Former Presidential Drug Policy Official Advises Against Legalization Of Marijuana

Photo Credit: Daniel Freel

The president of an advocacy group that opposes the legalization of marijuana encouraged an audience of medical professionals to understand the negative impacts the drug could have if legalized in our community.

During a roughly two-hour keynote speech, Kevin Sabet, a former government adviser on drug policy for three presidents, spoke to more than 185 attendees at the Red Tail Lodge in Vernon Thursday for the Center for Prevention’s annual spring conference.

This year’s theme, “Marijuana’s Real Deal — The Impact on our Environment, Roadways, Workplace and Youth,” was timely as New Jersey policy makers contemplate legalizing recreational marijuana.

Gov. Phil Murphy has championed for legalizing the drug and in March announced the expansion of the state’s medical marijuana program. Now, marijuana legalization is at the forefront as lawmakers must approve a July 1 state budget, and with it, a proposal from Murphy for possible tax revenue from the drug.

Sabet, however, is driving a campaign of his own across the state to educate others about the ramifications marijuana’s legalization could pose.

As he spoke with passion, pacing around the room filled with drug treatment counselors, physicians, pharmacists, and members of law enforcement, Sabet stated the impacts the drug has on the workplace.

“You can repair the Brooklyn Bridge with a cigarette, tobacco, hanging from your mouth, it’s not going to make you have an accident on the bridge,” he said, adding, “Marijuana is a very complex plant, it has hundreds of ingredients.”

Among those ingredients is THC, or tetrahydrocannabinol, the chemical compound in cannabis responsible for a euphoric high.

“THC messes with your mind, it triggers you to get intoxicated,” he said. “The workplace danger is very real, as it’s different than tobacco.”

Sabet said that in Colorado, as reported in the New York Times, employers have to look for workers outside of the state because the pool of Colorado workers wouldn’t pass a drug test. Colorado legalized recreational marijuana in 2014.

Sabet also called the strategies from marketing firms embracing the new pot business “brilliant,” since they consider their direct audience.

“Half of the people who say they want to legalize marijuana say they are thinking about the cancer patients or for its use for epilepsy for kids,” Sabet said.

In turn, Sabet said, marketing firms try to “turn the age of marijuana from a drug option (to get high) and focus on the kid with cancer,”

He spoke of the possibility of “pot shops” emerging in the county should the drug be legalized, and asked the audience rhetorically if they “wanted that in their community.”

While he focused a lot on the effects of THC, which he says metabolizes in the body unlike alcohol, Sabet didn’t find it fair to place all the blame on opioids for what he calls the “addiction” epidemic.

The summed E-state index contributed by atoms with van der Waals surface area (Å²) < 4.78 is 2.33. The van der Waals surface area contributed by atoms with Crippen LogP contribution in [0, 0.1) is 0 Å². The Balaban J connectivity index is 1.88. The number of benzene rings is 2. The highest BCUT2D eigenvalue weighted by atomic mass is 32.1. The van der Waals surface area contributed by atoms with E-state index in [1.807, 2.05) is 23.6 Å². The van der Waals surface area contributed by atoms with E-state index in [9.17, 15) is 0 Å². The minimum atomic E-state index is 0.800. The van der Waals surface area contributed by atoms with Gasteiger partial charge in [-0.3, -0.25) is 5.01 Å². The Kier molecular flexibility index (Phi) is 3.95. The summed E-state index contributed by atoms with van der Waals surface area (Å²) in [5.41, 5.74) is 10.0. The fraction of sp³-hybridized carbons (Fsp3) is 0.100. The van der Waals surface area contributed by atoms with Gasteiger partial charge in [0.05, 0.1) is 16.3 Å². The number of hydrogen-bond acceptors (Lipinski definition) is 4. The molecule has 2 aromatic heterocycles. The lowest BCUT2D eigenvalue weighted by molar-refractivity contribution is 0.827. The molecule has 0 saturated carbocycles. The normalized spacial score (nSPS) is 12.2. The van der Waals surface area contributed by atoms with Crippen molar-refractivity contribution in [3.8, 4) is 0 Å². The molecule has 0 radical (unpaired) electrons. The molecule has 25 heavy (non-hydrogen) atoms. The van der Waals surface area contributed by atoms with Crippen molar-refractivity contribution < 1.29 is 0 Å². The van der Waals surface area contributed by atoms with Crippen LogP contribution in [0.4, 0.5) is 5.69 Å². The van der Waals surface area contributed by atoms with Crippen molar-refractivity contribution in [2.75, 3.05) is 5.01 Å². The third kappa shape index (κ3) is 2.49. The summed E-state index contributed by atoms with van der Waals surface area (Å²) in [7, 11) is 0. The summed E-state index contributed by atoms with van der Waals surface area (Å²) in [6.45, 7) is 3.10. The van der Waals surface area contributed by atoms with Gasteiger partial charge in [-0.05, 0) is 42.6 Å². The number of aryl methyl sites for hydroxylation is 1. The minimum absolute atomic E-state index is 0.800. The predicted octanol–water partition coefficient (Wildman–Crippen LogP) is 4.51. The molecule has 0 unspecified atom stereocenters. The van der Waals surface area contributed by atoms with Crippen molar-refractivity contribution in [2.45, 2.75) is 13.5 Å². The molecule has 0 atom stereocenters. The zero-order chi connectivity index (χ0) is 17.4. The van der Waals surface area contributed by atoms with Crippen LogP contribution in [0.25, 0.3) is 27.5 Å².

“Opioids aren’t the things that push you off the cliff. Nobody gets up at the age of 40 and says I’ve never done anything in my life, I’m going to (take opioids),” he said.

Sabet said that studies have shown 85 percent of people that have problems with opioid addiction had a prior substance use disorder.

“That disorder? Marijuana,” Sabet added.

Sabet is the director of the Drug Policy Institute at the University of Florida and founder and president of SAM, an acronym for Smart Approaches to Marijuana, a non-profit he founded with Congressman Patrick Kennedy and David Frum.

He worked for the Clinton administration as a researcher, was the senior speech writer on drug policy for the George W. Bush administration and helped assist President Obama in his national drug control strategy.

Becky Carlson, executive director of the Center for Prevention and Counseling, said Thursday’s conference served as a way to educate others from different working sectors in the county on the topic so they could form their own thoughts and opinions.

“There are misconceptions that (marijuana) is not that harmful of a drug, that it’s less harmful than alcohol, but there are a lot of fallacies out there,” she said.

She urged the community to ask questions and educate themselves on the drug, stating, “Is this really want we want? Our bottom line, we want healthy kids, safe communities, and a place where people are proud to live and want to stay and raise their kids.”

Other speakers during the day-long conference included Sussex County Prosecutor Francis Koch; Ashley LeBelle, a school health specialist; Diana Litterer, the CEO and executive director of the New Jersey Prevention Network; Jeannette Hoffmann, a public affairs consultant; and Grace Hanlon, the former executive director of the state’s Division of Travel and Tourism who served as the chair of Prevention First, a non-profit that worked to disseminate drug, alcohol and violence prevention programs to children.